What the Euro Reaching Parity Against the Dollar Means for the U.S.
As the effects of the Russian invasion of Ukraine continue to affect the already distressed euro, the currency has become equal to or slightly below the U.S. dollar for the first time in two decades. While that may sound appealing to Americans planning a vacation in Europe, it also could put stress on exports and U.S. companies abroad, which could affect investment strategies.
What’s Causing the Euro’s Decline?
Many analysts attribute the euro’s recent fall to expectations that the U.S. Federal Reserve’s interest rate increases will combat inflation, according to The Associated Press. As interest rates are raised, the rates on interest-bearing investments typically rise, too. This could attract investment moves from euros to dollar-denominated investments if the Fed raises rates higher than the European Central Bank, driving the euro down and the dollar up.
The ECB has raised rates to prevent inflation from taking hold and avoid a wage-price spiral. That said, a resilient U.S. economy could mean the U.S. Fed raises rates more aggressively than the ECB. The dollar’s strength overall also continues to influence the euro’s comparatively weak performance.
What Are the Economic Effects?
Americans in Europe will find their money going further, with savings on common travel expenses like hotel rooms and restaurants. Imported goods also will have lower prices in the U.S., which could help offset inflation in major categories, such as technology and health care. American businesses with a heavy presence in Europe, however, could be affected because products may become more expensive to sell there. That could widen the trade deficit and reduce the country’s economic output.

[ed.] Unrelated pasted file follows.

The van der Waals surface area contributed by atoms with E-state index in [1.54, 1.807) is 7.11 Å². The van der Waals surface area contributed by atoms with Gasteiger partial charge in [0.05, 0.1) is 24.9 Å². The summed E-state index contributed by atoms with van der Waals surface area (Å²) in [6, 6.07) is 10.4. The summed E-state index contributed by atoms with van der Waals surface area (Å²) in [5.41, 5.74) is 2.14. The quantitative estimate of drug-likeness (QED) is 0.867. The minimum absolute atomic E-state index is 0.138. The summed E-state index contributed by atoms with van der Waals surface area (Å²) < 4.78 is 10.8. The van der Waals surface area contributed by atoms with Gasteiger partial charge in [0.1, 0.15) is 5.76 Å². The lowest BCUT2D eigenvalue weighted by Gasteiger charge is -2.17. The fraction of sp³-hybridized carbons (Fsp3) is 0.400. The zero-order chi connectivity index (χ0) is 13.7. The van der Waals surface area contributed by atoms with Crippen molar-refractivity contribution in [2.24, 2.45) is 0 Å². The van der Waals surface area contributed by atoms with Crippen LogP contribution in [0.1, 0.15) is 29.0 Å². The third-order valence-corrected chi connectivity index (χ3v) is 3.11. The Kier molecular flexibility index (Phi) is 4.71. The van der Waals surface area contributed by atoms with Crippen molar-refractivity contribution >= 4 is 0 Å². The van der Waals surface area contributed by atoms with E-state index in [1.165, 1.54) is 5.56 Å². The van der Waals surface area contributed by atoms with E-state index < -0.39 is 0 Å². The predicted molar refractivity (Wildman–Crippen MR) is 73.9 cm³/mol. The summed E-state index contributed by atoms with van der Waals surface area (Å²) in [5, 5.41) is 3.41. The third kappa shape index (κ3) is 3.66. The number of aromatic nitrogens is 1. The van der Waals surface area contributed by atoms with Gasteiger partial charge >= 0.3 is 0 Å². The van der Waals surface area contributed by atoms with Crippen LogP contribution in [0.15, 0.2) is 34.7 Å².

“If you’re an importer, the strength of the dollar is a good thing, but it’s a bad thing globally,” says Mark Zandi, chief economist at Moody’s Analytics, adding that he doesn’t expect the dollar to weaken significantly in the near term.
What Should Clients Understand?
Financial advisers should expect clients to ask questions about investing opportunities related to the strong dollar and the relatively weak euro. Advisers should ensure that clients understand the causes of this recent shift and that conditions could change again depending on how Russia’s war in Ukraine progresses and whether inflation tapers off. This is especially important as retail investors flock to foreign-exchange markets, often with little experience.
Now is the time to educate clients and review portfolios. Help them understand that the dollar’s rise against the euro could reverse itself. There also is uncertainty over such factors as interest rates, commodities prices, upcoming U.S. corporate earnings and emerging-market equities.
Clients will seek guidance on these questions when it comes to their personal spending, such as vacations, and their longer-term investments. While financial advisers can’t predict the future, they can ensure clients are well-informed about the meaning of the euro’s parity against the dollars and the possible investment scenarios.